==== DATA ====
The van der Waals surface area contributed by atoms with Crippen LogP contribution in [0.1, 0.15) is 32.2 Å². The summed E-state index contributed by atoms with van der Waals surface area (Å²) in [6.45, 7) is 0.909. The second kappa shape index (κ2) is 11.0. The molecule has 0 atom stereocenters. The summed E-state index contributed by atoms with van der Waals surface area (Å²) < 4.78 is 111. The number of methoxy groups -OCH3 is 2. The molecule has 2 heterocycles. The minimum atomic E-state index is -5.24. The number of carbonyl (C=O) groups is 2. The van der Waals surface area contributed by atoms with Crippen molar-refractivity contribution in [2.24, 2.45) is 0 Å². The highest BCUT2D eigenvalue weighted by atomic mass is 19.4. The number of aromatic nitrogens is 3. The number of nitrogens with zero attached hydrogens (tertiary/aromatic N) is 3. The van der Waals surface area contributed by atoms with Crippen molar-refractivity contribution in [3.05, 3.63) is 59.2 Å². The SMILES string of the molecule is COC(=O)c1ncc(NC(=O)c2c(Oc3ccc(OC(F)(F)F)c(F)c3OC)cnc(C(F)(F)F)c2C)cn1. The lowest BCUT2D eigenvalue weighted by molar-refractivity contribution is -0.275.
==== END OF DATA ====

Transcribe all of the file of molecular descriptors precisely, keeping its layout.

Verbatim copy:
The van der Waals surface area contributed by atoms with Crippen LogP contribution in [0.1, 0.15) is 32.2 Å². The summed E-state index contributed by atoms with van der Waals surface area (Å²) in [6.45, 7) is 0.909. The second kappa shape index (κ2) is 11.0. The molecule has 0 atom stereocenters. The summed E-state index contributed by atoms with van der Waals surface area (Å²) < 4.78 is 111. The number of methoxy groups -OCH3 is 2. The molecule has 2 heterocycles. The minimum atomic E-state index is -5.24. The number of carbonyl (C=O) groups is 2. The van der Waals surface area contributed by atoms with Crippen molar-refractivity contribution in [2.24, 2.45) is 0 Å². The highest BCUT2D eigenvalue weighted by atomic mass is 19.4. The number of aromatic nitrogens is 3. The number of nitrogens with zero attached hydrogens (tertiary/aromatic N) is 3. The van der Waals surface area contributed by atoms with Crippen molar-refractivity contribution in [3.05, 3.63) is 59.2 Å². The SMILES string of the molecule is COC(=O)c1ncc(NC(=O)c2c(Oc3ccc(OC(F)(F)F)c(F)c3OC)cnc(C(F)(F)F)c2C)cn1. The lowest BCUT2D eigenvalue weighted by molar-refractivity contribution is -0.275.